But then we get to the overall artistic intent, and whatever merit Östlund may have had here just completely deflates. I honestly don’t know what the motivation for this story was, other than him saying, “I want another Palm d’Or,” and of course the Cannes jury was happy to oblige for reasons known but to the sommelier who obviously provided the panel with hallucinogenic levels of wine. The film is presented as a satire but plays as pure nihilism, where everyone’s an asshole, including the lower and working class people that true satire is supposed to elevate. The script punches down at every turn, even when it pretends to punch up at the idle rich and the cluelessly shallow. Outside of the dinner scene, there is exactly one moment of pure humor, and that’s when an elderly arms dealer and his wife briefly recognize one of their own company’s grenades before it blows up the cruise ship and kills them. That’s the closest Östlund gets to anything resembling poignancy and relevance. Everything else is just mean-spiritedness, and none of it is justified, apart from the joy he ostensibly gets from smelling his own farts. In that respect, the best joke of all might be that he finds a way to damn everyone while boasting and promoting his own profile. What a waste of a nomination.
Steven Spielberg – The Fabelmans
The presumed front-runner this year, Spielberg wears his intentions on his sleeve. He’s been clear from the beginning that this is a semi-autobiographical film, filled with nostalgia and sentimentality, and that he wanted to give his parents – particularly his mother – a treacly tribute, while also saluting the “power of movies.” Mission accomplished. Even though I have quibbles with the execution in places, especially the kid gloves treatment he gives Michelle Williams as Mitzi even when her actions are objectively wrong, you can’t argue that Spielberg accomplished exactly what he set out to do, and for the most part, it really is sweet and entertaining.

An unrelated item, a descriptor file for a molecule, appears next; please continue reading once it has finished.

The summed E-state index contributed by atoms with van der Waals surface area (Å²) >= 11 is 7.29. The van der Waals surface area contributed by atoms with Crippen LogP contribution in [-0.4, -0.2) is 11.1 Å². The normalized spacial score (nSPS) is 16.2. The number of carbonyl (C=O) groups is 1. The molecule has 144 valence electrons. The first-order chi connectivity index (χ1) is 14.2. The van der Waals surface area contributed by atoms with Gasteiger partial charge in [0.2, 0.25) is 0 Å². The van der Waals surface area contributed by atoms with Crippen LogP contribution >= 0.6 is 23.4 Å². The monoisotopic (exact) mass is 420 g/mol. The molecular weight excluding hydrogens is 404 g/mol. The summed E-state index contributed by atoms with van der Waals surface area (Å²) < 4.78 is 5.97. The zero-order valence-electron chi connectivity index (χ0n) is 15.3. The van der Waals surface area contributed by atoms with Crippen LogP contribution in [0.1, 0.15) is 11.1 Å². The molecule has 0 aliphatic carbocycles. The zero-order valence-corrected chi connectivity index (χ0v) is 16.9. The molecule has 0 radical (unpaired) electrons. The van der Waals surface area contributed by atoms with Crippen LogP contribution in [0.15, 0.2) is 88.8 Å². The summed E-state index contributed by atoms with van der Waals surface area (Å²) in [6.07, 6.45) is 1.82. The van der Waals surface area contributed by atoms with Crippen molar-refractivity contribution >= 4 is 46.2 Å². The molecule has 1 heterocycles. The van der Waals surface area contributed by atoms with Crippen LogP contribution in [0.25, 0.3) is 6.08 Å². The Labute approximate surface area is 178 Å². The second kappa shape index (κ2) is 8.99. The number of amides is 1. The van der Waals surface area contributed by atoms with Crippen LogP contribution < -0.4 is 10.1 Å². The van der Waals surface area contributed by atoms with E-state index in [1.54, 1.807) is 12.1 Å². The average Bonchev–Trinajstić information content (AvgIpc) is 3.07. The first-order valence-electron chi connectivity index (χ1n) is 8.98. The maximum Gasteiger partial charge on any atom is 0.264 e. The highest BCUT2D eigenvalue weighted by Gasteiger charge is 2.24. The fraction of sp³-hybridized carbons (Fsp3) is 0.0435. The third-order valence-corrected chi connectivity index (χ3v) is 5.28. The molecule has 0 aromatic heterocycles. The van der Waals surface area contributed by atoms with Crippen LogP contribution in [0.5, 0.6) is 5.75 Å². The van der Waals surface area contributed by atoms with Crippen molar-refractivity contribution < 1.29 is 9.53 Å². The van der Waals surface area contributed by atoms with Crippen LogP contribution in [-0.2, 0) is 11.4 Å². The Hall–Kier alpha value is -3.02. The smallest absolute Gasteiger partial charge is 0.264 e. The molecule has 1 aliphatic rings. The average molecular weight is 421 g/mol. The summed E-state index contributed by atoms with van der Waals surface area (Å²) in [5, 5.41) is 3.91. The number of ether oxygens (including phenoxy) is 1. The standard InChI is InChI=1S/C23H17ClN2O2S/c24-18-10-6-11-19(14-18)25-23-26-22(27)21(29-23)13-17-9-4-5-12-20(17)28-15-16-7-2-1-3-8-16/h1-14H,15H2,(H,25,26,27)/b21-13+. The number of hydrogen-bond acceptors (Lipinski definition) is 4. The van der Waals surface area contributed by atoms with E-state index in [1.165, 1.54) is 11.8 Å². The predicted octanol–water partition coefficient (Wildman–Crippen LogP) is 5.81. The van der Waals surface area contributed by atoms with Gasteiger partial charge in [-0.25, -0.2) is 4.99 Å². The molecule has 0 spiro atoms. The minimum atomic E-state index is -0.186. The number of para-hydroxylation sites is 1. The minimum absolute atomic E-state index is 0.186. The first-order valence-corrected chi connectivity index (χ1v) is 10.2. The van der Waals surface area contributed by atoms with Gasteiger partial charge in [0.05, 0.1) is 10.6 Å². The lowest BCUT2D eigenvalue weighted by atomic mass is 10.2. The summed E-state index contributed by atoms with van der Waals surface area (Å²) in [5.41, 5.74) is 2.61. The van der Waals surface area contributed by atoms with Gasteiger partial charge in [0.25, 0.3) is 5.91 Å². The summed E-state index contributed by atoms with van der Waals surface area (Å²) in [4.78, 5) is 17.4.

And that’s because he’s so well-versed in all the other major elements, having been at the top of this game for nearly five decades now. His cinematic hallmarks are on full display, though thankfully he keeps the “Spotlight Fetish” relatively in check. He cleverly mixes in practical effects to not only show the audience how rudimentary movie magic is accomplished, but also to try to spark that same sense of wonder he had as a kid learning the craft. He knows more than perhaps any director in history how to get emotional, heartwarming performances out of his actors, with Paul Dano being the best in the bunch for my money, because even though he’s treated like an antagonist, he’s by far the most sympathetic character. Williams herself was kind of a bust, and I have no idea why she’s up for Best Actress other than to appease Spielberg (imagine the scandal if mommy wasn’t nominated), but Seth Rogen, Judd Hirsch, Julia Butters, Gabriel LaBelle, and Jeannie Berlin all give great turns. And of course, in the meta moment of the year, David Lynch’s cameo as John Ford was just fucking inspired.
Spielberg knows better than anyone how to play to his audience, and in this film, he does so by translating his personal experiences to the masses in ways that make universal sense. Yes, the antisemitism bullying in the third act was tacked on. Yes, an entire tangent about buying a monkey was completely pointless. Yes, it’s a bit cheeky to wink at the audience in the very last shot by tilting the camera towards the horizon in the exact method that Lynch as Ford said was most pleasing. But the affection behind all of it is palpable, and that’s always been what Spielberg has been about, giving the audience a reason to smile, and occasionally to ponder. This isn’t his best work, or even his most important, but it’s probably the most direct representation of Steven Spielberg as an artist and filmmaker, distilled in a way that has mass appeal while still being a quintessential statement of his own identity. Would he get my vote here? No. That said, I can’t really argue against anyone who does give it to him.
1) Daniel Kwan and Daniel Scheinert
2) Martin McDonagh
3) Steven Spielberg
4) Todd Field
5) Ruben Östlund
Who do you think should win? Vote now in the poll below!
Up Next, let’s all laugh at the fact that a movie about a composer, where said composer literally campaigns for another composer, is completely left out of the conversation about composers. It’s Original Score!
Join the conversation in the comments below! What makes a great director to you? Would you like to see more directing teams get nominated instead of individuals? Is schmaltz a worthwhile plot motivation? Let me know!